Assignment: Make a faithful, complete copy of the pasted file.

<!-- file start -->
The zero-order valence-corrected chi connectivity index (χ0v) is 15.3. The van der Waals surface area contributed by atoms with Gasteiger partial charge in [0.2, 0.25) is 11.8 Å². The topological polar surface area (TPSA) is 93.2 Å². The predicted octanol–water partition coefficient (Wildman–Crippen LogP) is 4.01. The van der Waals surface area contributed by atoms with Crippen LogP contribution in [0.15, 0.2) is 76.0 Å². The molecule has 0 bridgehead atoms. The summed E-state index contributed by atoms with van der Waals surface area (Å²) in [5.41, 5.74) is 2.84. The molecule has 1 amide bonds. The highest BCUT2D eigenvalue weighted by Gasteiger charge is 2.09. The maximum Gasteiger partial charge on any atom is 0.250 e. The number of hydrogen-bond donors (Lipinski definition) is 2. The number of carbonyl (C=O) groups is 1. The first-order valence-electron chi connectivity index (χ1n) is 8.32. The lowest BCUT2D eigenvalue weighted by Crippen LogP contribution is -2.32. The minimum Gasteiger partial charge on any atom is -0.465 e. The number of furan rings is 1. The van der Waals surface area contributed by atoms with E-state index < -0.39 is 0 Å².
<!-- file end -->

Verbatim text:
The zero-order valence-corrected chi connectivity index (χ0v) is 15.3. The van der Waals surface area contributed by atoms with Gasteiger partial charge in [0.2, 0.25) is 11.8 Å². The topological polar surface area (TPSA) is 93.2 Å². The predicted octanol–water partition coefficient (Wildman–Crippen LogP) is 4.01. The van der Waals surface area contributed by atoms with Crippen LogP contribution in [0.15, 0.2) is 76.0 Å². The molecule has 0 bridgehead atoms. The summed E-state index contributed by atoms with van der Waals surface area (Å²) in [5.41, 5.74) is 2.84. The molecule has 1 amide bonds. The highest BCUT2D eigenvalue weighted by Gasteiger charge is 2.09. The maximum Gasteiger partial charge on any atom is 0.250 e. The number of hydrogen-bond donors (Lipinski definition) is 2. The number of carbonyl (C=O) groups is 1. The first-order valence-electron chi connectivity index (χ1n) is 8.32. The lowest BCUT2D eigenvalue weighted by Crippen LogP contribution is -2.32. The minimum Gasteiger partial charge on any atom is -0.465 e. The number of furan rings is 1. The van der Waals surface area contributed by atoms with E-state index < -0.39 is 0 Å².